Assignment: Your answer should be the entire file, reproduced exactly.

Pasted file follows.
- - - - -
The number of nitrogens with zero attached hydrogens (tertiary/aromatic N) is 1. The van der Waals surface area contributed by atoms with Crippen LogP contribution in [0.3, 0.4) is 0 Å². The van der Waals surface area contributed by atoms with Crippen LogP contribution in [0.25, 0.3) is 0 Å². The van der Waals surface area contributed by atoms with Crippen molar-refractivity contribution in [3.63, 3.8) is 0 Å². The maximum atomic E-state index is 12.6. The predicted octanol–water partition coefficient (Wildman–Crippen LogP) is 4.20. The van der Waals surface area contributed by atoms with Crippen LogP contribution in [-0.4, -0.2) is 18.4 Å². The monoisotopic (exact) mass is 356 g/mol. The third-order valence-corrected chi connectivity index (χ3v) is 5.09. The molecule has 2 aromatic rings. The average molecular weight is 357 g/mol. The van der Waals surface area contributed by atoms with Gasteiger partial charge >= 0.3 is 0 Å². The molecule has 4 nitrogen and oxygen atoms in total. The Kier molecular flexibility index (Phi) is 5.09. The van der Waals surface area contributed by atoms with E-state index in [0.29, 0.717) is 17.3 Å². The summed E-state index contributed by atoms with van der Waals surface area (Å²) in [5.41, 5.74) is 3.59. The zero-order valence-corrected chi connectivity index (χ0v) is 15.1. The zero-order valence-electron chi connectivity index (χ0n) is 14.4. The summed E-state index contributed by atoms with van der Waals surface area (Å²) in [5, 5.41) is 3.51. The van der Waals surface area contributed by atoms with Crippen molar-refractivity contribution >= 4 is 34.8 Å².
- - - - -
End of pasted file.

The number of nitrogens with zero attached hydrogens (tertiary/aromatic N) is 1. The van der Waals surface area contributed by atoms with Crippen LogP contribution in [0.3, 0.4) is 0 Å². The van der Waals surface area contributed by atoms with Crippen LogP contribution in [0.25, 0.3) is 0 Å². The van der Waals surface area contributed by atoms with Crippen molar-refractivity contribution in [3.63, 3.8) is 0 Å². The maximum atomic E-state index is 12.6. The predicted octanol–water partition coefficient (Wildman–Crippen LogP) is 4.20. The van der Waals surface area contributed by atoms with Crippen LogP contribution in [-0.4, -0.2) is 18.4 Å². The monoisotopic (exact) mass is 356 g/mol. The third-order valence-corrected chi connectivity index (χ3v) is 5.09. The molecule has 2 aromatic rings. The average molecular weight is 357 g/mol. The van der Waals surface area contributed by atoms with Gasteiger partial charge >= 0.3 is 0 Å². The molecule has 4 nitrogen and oxygen atoms in total. The Kier molecular flexibility index (Phi) is 5.09. The van der Waals surface area contributed by atoms with E-state index in [0.29, 0.717) is 17.3 Å². The summed E-state index contributed by atoms with van der Waals surface area (Å²) in [5.41, 5.74) is 3.59. The zero-order valence-corrected chi connectivity index (χ0v) is 15.1. The zero-order valence-electron chi connectivity index (χ0n) is 14.4. The summed E-state index contributed by atoms with van der Waals surface area (Å²) in [5, 5.41) is 3.51. The van der Waals surface area contributed by atoms with Crippen molar-refractivity contribution >= 4 is 34.8 Å².